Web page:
- Accounting Profit vs Economic Profit.

    Sunk Cost Importance

    The importance of sunk cost is immense when making an economic decision. Every company incurs a sunk cost at some point. This doesn't mean the company has to shut down; it simply has to ignore the sunk cost and move on if economic benefits are greater than the costs incurred.

    Let's take an example of a real-life giant company that had incurred sunk costs.

    Google had a product named "Google Glass," which had a huge pre-release hype but had failed to meet customer expectations. It did not perform well in the market as was expected by Google and had to stop commercial production. The cost incurred during the research and development process of the product is regarded as a sunk cost.

    But the question is, is Google stuck with the product as it had incurred a sunk cost during its development? No, they have moved on from the project and have ignored the sunk costs associated with the project, and they are still a huge success in the market.

    Therefore, companies must ignore the sunk costs while making business decisions.

    Sunk Cost Fallacy

    While sunk cost aids in the decision-making process, many firms fall into sunk cost fallacy. It is the situation when the companies keep on adding further investment into the failed innovation in the hope that incurred sunk costs can be recovered. The firms must be aware of the nature of sunk cost and must not take it into account while making decisions.

    An example of the sunk cost fallacy is when a business advertises a failed innovation in the hopes of increasing its sales and recovering the costs that have already been spent.

    Sunk cost fallacy is when companies keep investing more money in a failed project or innovation in the hopes that the sunk costs will eventually be recovered.

    Sunk Cost vs Opportunity Cost

    Now, let's learn about opportunity cost and how it is different from sunk cost.

    Opportunity costs are one of the most important types of economic costs and help organizations in various decision-making processes. The costs incurred or benefits lost when a company chooses one choice over another is known as opportunity cost.

    Unlike sunk costs, which are only identified after they have been incurred, opportunity costs can be assessed before and help in making a decision that is most favorable for the firm.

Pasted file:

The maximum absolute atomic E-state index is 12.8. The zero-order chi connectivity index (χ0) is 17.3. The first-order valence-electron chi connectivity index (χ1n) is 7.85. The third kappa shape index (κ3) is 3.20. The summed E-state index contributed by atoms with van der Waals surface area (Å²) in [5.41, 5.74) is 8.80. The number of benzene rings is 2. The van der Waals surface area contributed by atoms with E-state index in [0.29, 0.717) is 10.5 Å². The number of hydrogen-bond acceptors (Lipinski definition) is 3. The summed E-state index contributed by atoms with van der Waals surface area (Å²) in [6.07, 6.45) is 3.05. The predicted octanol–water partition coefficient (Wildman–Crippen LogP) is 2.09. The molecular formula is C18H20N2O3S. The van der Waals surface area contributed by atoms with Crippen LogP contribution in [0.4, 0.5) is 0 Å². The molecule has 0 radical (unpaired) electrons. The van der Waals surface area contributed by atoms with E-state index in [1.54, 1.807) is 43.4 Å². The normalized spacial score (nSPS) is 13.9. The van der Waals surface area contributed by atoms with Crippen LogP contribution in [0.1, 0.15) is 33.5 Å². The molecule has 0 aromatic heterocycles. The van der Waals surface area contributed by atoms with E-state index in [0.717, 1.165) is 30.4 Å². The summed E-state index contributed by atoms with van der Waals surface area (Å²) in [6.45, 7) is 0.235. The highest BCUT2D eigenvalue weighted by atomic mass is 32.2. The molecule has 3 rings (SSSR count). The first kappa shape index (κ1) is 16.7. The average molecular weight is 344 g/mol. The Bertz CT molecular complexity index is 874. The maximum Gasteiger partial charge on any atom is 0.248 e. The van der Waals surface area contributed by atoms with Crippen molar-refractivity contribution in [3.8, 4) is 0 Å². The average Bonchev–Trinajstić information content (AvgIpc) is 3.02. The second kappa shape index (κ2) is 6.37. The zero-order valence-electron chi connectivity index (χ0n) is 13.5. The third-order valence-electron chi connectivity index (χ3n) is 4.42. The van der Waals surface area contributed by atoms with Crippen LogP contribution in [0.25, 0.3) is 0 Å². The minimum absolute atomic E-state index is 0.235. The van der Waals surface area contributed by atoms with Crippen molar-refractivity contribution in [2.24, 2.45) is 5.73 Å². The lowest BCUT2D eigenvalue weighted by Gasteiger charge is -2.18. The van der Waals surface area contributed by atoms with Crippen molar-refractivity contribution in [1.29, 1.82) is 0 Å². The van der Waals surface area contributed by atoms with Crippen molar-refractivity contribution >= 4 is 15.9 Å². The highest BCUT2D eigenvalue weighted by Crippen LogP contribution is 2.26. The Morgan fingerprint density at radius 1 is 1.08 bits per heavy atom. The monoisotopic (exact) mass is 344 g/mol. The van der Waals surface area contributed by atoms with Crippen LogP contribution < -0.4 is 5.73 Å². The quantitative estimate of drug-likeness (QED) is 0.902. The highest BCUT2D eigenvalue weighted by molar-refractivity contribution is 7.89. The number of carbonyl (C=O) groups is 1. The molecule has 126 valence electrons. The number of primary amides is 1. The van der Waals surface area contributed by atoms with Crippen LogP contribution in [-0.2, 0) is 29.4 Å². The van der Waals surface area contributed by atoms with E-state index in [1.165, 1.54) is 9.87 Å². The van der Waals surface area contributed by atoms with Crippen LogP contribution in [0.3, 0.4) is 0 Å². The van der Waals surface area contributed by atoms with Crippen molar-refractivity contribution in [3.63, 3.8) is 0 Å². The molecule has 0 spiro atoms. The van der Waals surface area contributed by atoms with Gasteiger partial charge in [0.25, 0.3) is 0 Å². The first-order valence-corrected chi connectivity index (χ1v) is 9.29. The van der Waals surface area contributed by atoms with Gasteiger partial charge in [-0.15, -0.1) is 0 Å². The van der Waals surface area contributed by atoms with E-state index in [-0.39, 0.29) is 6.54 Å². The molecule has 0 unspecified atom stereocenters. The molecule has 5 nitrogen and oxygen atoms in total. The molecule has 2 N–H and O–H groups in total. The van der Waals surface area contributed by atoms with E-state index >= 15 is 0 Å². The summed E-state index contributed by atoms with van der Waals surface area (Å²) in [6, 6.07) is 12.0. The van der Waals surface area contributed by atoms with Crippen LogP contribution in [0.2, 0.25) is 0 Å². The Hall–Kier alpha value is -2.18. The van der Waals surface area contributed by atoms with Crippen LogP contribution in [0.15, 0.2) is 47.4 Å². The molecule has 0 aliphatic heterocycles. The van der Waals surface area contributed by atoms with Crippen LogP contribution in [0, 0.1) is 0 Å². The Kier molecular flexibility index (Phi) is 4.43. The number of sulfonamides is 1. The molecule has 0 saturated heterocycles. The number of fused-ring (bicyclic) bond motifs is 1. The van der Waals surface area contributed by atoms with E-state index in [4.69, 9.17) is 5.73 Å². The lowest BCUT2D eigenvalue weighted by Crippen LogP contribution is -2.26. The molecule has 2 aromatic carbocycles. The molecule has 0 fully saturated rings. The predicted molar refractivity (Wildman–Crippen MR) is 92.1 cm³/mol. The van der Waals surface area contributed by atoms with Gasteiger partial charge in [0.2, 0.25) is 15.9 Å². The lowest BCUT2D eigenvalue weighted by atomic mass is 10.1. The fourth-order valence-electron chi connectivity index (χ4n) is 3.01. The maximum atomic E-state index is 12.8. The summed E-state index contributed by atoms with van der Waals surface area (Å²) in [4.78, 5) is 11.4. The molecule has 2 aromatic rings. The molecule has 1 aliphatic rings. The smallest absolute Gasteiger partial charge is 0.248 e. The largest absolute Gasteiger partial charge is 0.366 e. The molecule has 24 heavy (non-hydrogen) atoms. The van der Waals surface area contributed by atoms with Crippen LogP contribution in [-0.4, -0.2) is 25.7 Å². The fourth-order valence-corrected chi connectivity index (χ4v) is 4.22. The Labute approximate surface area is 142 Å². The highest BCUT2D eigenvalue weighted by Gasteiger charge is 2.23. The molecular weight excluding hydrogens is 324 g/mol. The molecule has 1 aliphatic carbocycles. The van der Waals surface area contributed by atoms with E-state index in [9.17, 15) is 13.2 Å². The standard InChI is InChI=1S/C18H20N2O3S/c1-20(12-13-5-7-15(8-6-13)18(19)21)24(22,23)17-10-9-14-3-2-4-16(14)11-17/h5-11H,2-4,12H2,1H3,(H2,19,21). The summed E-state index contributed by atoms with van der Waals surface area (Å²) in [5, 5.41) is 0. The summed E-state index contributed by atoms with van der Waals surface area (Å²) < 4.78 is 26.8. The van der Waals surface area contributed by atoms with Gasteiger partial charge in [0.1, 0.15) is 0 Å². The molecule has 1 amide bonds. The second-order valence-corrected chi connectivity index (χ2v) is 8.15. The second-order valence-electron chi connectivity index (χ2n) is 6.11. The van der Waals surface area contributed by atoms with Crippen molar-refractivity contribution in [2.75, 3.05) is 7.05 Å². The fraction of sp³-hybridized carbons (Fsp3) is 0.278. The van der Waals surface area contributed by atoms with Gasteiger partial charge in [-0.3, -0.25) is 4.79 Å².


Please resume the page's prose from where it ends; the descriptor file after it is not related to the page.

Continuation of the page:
Sunk Costs Graph Showing Sunk Cost vs Opportunity Cost StudySmarterFig. 1 - Sunk Cost vs Opportunity Cost

    Figure 1 illustrates the production possibility curve of a restaurant that specializes in making burgers and pizzas. It shows the different combinations of pizzas and burgers the restaurant can produce with its existing resources. The graph shows the concept of trade-offs where if the restaurant decides to make pizzas, they have to give up burgers and vice versa.

    Suppose the restaurant moves from producing 2 burgers to 5 burgers. Then it will only be able to produce 20 pizzas instead of 30, which is a lot less than what it was producing initially. The number of pizzas the restaurant lost while producing burgers is known as an opportunity cost.

    Opportunity cost is the benefit lost when a business selects one alternative over another.

    The curve which depicts all of the possible combinations of output that can be produced by using existing resources is known as the production possibility curve.

    Learn more about the concept of opportunity cost in our articles:- Opportunity Cost;- Opportunity Cost of Capital.

    Sunk Costs - Key Takeaways

    • Economic cost refers to the expenses incurred by a company while using its resources for production.
    • Sunk costs are expenses that have already been incurred and cannot be recovered by the firms.
    • Sunk cost fallacy occurs when companies keep investing more money in a failed project or innovation in the hopes that the sunk costs will eventually be recouped.
    • Opportunity cost is the benefit lost when a business selects one alternative over another.
    • The curve which depicts all of the possible combinations of output that can be produced by using existing resources is known as the production possibility curve.
    • Sunk costs are only identified after they have been incurred, while opportunity costs can be assessed before they occur and can help a firm to make a sensible business decision.
    Frequently Asked Questions about Sunk Costs

    Why is sunk cost important?

    Sunk costs are important to the company as it helps them in their business decisions. The companies must carefully assess the sunk costs as they must not be included in any of their decision-making processes.

    What is an example of sunk cost fallacy?

    An example of the sunk cost fallacy is when a business advertises a failed innovation in the hopes of increasing its sales and recovering the costs that have already been spent.

    How do you determine sunk cost?

    Sunk costs are determined by adding up the costs that have already been spent but cannot be recovered by the firms.

    What are two examples of sunk costs?

    Two examples of sunk costs are Marketing costs and Research & Development costs. 

    What is meant by sunk cost?

    Sunk costs are expenses that have already been incurred and cannot be recovered by the firms.

    What is the difference between sunk cost and relevant cost?

    Relevant costs are the future costs that have not been incurred yet and are considered in the decision-making process, whereas sunk costs are the ones that have already been incurred and are not considered in the decision-making process.